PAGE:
How to Design a Landing Page When You’ve Never Designed One In Your Life
Does the thought of designing something fill you with dread? Do you feel like you don’t have a creative bone in your body?
Fear not. Help is here.
Today with this post we want to recover the artist that you have in you.
To clarify, web design includes various elements, such as web graphic design, interface design, user experience design, and search engine optimization.
In our case, we're going to focus on the “graphic design, interfaced design and user experience design” aspects of a landing page design, and how these elements affect conversion.
To increase our chances of success online, we need to engage our visitors’ visual cortex, and not just their reading skills. Just as good headlines, copy, and calls-to-action are critical to conversion success, so is design.
But many of us don’t have access to good designers, or can't afford one. We often have to take matters into our own hands and design our own landing pages.
And even if you don’t have to design your own landing page, it’s important to know the elements of successful landing page design so you can avoid wasting time and heartache with designers who want to create works of art instead of conversion-oriented landing pages.
Key Elements to Successful Landing Page Design
The following are 6 key elements to successful landing page design. A word of caution: these are recommendations based on industry best practices. However, if you just stick with the industry best practices you’ll fail. Take these recommendations as a good baseline, but you must always, and I repeat, always, perform A/B tests on your landing pages to find out which aspects of your design works, and which aspects don’t.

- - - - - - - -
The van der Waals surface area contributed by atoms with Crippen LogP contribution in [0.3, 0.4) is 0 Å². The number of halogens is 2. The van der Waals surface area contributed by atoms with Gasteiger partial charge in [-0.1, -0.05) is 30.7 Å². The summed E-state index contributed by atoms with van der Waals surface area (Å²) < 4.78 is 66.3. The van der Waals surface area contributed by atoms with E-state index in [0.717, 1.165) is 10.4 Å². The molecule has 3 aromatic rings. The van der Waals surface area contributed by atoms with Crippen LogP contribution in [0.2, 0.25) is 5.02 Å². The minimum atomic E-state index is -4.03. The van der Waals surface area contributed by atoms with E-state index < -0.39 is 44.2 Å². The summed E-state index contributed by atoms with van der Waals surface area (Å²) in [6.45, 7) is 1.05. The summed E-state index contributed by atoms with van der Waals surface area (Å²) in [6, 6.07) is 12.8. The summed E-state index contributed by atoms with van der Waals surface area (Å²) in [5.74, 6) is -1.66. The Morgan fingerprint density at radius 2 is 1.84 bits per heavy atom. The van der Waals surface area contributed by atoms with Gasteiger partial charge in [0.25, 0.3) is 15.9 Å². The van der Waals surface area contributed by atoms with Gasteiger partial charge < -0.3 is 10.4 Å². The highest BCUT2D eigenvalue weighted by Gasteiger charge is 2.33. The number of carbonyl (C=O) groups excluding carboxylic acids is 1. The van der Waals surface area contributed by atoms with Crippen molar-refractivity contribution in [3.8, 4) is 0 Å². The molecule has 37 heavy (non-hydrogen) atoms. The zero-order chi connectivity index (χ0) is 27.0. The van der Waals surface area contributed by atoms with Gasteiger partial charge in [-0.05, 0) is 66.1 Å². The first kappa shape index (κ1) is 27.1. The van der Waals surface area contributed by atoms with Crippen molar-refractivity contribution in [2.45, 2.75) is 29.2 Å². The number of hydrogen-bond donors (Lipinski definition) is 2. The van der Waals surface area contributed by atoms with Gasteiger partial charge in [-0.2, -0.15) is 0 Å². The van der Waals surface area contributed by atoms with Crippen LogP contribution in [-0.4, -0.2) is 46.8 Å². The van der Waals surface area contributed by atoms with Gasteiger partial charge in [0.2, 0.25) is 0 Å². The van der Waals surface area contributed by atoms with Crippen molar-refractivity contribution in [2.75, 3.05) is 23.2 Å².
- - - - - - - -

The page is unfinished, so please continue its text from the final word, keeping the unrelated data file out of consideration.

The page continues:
And keep on testing until you can increase your conversion rate from low single digits into high single digits, or even double digits.
1. Landing page design: Make a great first impression
Want to make a great first impression? Make sure your landing page looks good.
Peep Laja, a conversion-oriented website designer, says that “first impressions matter.” It can lead to higher satisfaction, is more important than usability for user perception, and a first impression can last for years (or in the case of somebody visiting your landing page, long enough to make a purchase).
The Beatsbydre.com Urbeats earphone landing page has a really attractive overall design. The design is clean, uncluttered, with nicely contrasting colors that match (black and red, matching the colors of the earphones themselves). The landing page has a premium look and feel, which matches the premium quality of the earphones it sells.
Make a great first impression.
2. Landing page design: Visually emphasize the most important elements